I made excuses. It was a new series. Of course the characters aren’t going to feel real like Maya, Tarren, Gabe. I told myself that I just needed to do more outlining, fill out more character sheets.
Boy, did I complete a lot of character sheets. I tried to talk to my characters, interview them, write scenes of their everyday lives, but the whole time they mumbled short answers to my questions, sagged through their scenes, and avoided eye contact with me…because we both were kind of embarrassed by the whole charade. This felt so different than when I wrote FALLING. In that book, Gabe couldn’t wait to chatter in my ear, telling me his whole life story. I would imagine quiet scenes of Tarren while I did my weekend runs. I felt Maya’s rage and her need for vengeance.
I am a character-centric author. The characters lead the story. They are the story. And I somehow found myself writing a book where my characters didn’t want to come out and play.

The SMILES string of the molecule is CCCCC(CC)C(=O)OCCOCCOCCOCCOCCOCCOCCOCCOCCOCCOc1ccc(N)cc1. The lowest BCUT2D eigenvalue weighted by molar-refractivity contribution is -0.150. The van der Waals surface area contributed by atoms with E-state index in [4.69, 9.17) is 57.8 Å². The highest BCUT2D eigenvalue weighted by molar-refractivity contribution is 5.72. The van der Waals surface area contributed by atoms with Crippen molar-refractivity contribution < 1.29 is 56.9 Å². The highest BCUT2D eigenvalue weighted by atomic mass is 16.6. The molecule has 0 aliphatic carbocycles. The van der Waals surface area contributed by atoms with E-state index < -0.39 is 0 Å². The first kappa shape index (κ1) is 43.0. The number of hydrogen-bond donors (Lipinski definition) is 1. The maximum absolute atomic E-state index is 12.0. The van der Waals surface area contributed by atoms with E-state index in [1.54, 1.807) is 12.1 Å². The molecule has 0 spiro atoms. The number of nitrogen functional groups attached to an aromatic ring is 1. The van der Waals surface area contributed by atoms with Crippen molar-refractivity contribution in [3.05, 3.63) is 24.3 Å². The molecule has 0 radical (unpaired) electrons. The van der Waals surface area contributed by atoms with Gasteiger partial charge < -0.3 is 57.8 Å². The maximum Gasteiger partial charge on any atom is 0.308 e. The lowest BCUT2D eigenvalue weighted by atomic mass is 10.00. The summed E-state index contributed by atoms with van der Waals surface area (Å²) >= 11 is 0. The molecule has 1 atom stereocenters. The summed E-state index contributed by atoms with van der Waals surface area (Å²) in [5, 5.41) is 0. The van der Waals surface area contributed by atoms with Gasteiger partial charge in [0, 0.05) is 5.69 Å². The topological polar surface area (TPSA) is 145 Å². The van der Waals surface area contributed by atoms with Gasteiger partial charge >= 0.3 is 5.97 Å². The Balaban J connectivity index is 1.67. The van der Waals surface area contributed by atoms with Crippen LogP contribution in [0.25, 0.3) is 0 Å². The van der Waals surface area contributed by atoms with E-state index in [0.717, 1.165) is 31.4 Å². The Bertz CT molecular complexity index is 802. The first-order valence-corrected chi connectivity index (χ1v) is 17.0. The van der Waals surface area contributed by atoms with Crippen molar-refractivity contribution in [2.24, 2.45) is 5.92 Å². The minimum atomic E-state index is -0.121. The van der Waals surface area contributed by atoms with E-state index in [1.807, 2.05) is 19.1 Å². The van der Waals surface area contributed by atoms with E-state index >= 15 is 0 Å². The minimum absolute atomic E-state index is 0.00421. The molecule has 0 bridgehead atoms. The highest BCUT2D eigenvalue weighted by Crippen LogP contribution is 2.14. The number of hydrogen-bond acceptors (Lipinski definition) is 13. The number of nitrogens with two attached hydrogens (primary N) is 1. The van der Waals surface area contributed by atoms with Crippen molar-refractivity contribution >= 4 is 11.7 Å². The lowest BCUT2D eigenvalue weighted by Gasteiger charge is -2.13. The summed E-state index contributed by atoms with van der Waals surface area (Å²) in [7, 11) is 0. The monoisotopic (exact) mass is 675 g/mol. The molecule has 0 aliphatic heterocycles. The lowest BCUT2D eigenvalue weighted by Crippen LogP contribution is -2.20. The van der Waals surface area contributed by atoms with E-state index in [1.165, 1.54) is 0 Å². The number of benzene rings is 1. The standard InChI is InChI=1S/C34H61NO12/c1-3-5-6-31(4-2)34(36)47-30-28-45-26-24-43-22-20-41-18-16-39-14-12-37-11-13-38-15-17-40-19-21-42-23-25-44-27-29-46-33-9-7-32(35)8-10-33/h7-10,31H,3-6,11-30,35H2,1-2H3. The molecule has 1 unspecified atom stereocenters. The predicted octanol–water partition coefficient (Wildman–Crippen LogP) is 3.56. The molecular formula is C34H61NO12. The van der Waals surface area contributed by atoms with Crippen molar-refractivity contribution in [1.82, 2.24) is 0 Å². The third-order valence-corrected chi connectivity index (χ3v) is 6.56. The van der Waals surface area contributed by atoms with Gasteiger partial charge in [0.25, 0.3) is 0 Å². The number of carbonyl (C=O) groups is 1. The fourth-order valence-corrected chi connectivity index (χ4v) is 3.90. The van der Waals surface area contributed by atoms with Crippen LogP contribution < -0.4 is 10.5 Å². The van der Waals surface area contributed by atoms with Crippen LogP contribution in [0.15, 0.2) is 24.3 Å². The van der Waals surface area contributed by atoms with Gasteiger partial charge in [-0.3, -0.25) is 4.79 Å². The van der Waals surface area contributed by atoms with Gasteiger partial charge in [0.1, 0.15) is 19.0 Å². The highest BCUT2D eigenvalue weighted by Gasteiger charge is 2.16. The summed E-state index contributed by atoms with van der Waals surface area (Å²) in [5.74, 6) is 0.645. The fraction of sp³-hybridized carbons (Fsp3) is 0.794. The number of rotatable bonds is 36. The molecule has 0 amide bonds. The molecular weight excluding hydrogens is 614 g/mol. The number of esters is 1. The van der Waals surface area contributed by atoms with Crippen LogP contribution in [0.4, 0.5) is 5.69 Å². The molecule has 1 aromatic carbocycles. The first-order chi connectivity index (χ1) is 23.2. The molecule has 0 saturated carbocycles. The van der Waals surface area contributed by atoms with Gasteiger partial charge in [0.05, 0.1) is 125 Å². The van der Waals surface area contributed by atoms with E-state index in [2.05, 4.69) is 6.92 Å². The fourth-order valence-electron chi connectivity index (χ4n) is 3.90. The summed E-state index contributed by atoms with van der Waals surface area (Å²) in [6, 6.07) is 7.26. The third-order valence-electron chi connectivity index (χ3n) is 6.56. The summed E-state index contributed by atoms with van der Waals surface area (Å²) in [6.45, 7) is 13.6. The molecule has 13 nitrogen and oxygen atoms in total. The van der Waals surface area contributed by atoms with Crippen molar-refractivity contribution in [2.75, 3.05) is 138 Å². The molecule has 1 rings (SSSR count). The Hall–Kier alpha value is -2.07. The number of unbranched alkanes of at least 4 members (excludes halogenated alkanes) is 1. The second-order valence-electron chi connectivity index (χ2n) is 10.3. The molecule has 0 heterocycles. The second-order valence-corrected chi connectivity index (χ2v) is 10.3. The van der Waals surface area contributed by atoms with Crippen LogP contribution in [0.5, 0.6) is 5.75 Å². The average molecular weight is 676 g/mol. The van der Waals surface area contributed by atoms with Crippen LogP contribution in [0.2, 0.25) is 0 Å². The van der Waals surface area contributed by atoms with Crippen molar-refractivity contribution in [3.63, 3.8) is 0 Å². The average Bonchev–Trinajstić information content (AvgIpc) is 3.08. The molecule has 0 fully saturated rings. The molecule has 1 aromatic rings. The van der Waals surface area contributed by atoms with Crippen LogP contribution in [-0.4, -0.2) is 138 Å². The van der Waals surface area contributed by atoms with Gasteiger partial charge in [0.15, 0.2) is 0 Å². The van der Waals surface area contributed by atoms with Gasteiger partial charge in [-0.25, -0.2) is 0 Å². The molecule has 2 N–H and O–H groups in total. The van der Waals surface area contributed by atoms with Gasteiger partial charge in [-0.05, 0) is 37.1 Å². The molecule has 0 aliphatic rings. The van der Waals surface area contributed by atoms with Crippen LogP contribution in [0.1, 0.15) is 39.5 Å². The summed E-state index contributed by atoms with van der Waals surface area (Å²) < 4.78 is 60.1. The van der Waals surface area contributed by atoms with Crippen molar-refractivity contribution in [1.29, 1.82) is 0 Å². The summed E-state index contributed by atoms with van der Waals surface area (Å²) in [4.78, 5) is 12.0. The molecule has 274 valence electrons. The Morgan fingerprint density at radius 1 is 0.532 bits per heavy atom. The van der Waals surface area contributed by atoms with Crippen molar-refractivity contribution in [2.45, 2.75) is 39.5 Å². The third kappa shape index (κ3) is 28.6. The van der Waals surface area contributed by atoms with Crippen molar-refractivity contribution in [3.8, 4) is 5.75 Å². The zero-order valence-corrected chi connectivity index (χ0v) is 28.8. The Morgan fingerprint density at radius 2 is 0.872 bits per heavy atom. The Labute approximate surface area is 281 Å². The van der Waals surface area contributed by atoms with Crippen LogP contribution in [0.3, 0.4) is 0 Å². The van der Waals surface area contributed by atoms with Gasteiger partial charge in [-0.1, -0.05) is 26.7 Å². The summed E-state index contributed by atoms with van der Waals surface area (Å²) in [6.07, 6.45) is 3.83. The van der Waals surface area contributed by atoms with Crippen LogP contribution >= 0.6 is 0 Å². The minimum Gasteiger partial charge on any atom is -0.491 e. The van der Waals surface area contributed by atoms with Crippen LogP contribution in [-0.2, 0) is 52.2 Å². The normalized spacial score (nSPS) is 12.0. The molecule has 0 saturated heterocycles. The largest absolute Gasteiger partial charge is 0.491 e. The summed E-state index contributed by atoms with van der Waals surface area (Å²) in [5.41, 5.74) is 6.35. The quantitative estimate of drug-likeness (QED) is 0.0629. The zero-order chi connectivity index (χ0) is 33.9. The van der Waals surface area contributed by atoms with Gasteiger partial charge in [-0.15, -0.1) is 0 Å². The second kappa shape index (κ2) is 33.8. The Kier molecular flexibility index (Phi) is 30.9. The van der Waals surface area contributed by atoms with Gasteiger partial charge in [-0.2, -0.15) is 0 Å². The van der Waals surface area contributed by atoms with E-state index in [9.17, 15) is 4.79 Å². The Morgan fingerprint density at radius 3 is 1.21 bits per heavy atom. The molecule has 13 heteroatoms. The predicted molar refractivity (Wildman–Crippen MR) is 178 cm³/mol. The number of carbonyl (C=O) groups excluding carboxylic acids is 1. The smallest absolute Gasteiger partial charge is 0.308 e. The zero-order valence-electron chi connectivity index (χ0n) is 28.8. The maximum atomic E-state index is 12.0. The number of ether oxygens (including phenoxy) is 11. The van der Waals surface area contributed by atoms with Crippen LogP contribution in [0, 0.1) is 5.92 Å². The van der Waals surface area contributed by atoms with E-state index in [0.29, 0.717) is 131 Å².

But, I kept writing, kept making excuses. The first draft was going badly. I didn’t feel inspired to write in the morning. It was more punishment than passionate toil. That was wrong, but by that time I’d put in too much work. Three months and an entire 70,000-word first draft. I couldn’t give up on it now!
After completing the novel’s first draft, I gave myself a break to “let it breathe.” Secretly, I hoped that the manuscript would somehow age and turn into something different and beautiful, like a mellow red wine. In the interim, I did more (yes, even more) character interviews and research.
The week before I planned to jump into the second draft, I left town for my sister’s wedding. During that trip, something started happening. Deep in the pit of my stomach, I felt a seed of dread growing every time I thought of working on the novel again. In the quiet moments before bed, I would close my eyes and try to watch my characters live their lives. I’d knock on their doors, but they were never home.